• Ron Mackey

    Here we have Joe Ganim running the state trying to become the governor but in the mean time here’s what the residents have to deal with a mayor who doesn’t care about the voters in Bridgeport.

    “Residents vent on Bridgeport 311 after snowstorm, trash pickup delays”

    By Cedar Attanasio Updated 7:20 am, Thursday, January 11, 2018

    RIDGEPORT—Thursday’s nor’easter continued to disrupt city services this week, delaying garbage pickup for the majority of residents cluttering parking lots and side streets with snow.

    Residents launched a flurry of complaints on Bridgeport 311, the Park City’s portal to the municipal complaint clearinghouse SeeClickFix.com.

  • John Marshall Lee

    “When Ganim’s engaged he’s a relentless fundraiser” as Lennie reports above.
    Under a different heading earlier today, I posted the following comments. I am re-posting them here because Ganim2 had certain character traits when he was Ganim1 before he was caught “going off the rails”. Whether he ever provided the people of Bridgeport (or some of them, anyway,) an genuine apology with a promise or expectation of changed practices in a SECOND CHANCE, or merely something that might be called a sign of sorrow or remorse) fundamentally, Ganim the man, has nothing substantial to show in terms of activity for the taxpayers who voted him in. And his “unrelenting” activity is for HIMSELF. Ask him not about the Congress Street Bridge but rather about the how, the why, the expense of his personal financial “bridge building”?

    Maybe “bridge-building” of his own personal benefits between his Ganim1 years, his “Federally mandated ‘time out’, for seven years”, his reintroduction to the real world as part of his penalty, his failure to receive approval or welcome to his request for reinstatement to the CT Bar, and his vigorous campaign to achieve the title of Bridgeport Mayor, once again;
    and his current actual GANIM2 years. What was the mechanism for the request? For the approval? What was the expense of ignoring the decade when his lack of care for the public put Bridgeport behind the curve? What is the practical reason for providing Ganim2 this financial bridge? Time will tell.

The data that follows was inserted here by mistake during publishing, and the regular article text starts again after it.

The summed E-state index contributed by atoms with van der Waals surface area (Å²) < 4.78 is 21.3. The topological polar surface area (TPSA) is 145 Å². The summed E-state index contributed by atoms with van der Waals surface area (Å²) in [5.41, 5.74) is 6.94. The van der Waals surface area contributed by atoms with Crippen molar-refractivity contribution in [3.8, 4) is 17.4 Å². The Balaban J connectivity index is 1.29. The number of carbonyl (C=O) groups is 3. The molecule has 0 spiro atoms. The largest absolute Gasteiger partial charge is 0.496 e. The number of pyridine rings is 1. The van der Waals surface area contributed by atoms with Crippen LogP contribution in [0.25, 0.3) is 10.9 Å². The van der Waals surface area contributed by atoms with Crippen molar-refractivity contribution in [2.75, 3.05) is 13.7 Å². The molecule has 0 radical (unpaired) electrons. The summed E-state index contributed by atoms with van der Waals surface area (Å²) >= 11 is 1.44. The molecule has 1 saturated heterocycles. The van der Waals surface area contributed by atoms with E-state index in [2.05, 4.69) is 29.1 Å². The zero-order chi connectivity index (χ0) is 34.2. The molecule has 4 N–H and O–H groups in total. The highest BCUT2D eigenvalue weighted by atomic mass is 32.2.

• Ron Mackey

    I would like to change the topic for a moment, I’m glad to hear Senate Republican President Pro Tempore Len Fasano statement. I’ve been asking Republicans to speak out on the action and comments of 45, now where are the other Republicans in Bridgeport and in the state?

    “Top Connecticut Senate Republican denounces Trump comment”

    Updated 12:00 pm, Friday, January 12, 2018

    The top Republican of the Connecticut Senate is calling on President Donald Trump to apologize for vulgar remarks he reportedly made about immigrants from Africa and Haiti.

    Senate Republican President Pro Tempore Len Fasano says the comments are “beyond inappropriate and offensive” and “fly in the face of what it means to be Republican and an American.”

  • The Bridgeport Kid

    From the Post:

    … Peter Spain and some colleagues submitted a resolution calling on Ganim to reimburse the city for security while running for governor.

    The resolution is on the council’s agenda Tuesday for referral to the budget committee.

    Ganim’s security detail, its cost, and his sometime use of both a city vehicle and police driver last year while exploring a gubernatorial bid, had already come under fire locally. Then Jan. 3, Ganim’s first day as an official gubernatorial candidate, his rented campaign vehicle, driven by Garcia, was stopped by a state trooper in Southington for speeding at 87 mph.

    A Hearst reporter in the car at the time saw the speedometer needle hit 100 mph.

    Anything over 85 mph is reckless driving. Garcia received a verbal warning from the trooper and, back in Bridgeport, from Perez.

    Subsequently the council’s budget committee this week pledged to examine the costs of Ganim’s security detail in February. But Spain decided to go a step further and introduce his resolution: “Constituents want a clear statement, without delay, that demonstrates that their elected representatives are watching out for them and their interests, using the council’s authority to demand sensible safeguards.”

    Spain has six co-sponsors: Marcus Brown, Karen Jackson, Kyle Langan, Eneida Martinez, Ernie Newton & Christina Smith.

    “He (Ganim) should have protection as long as he’s doing the business of the city,” said Newton. “But not the business of running for governor. Newton added: “Especially when we have a city that’s strapped” for money.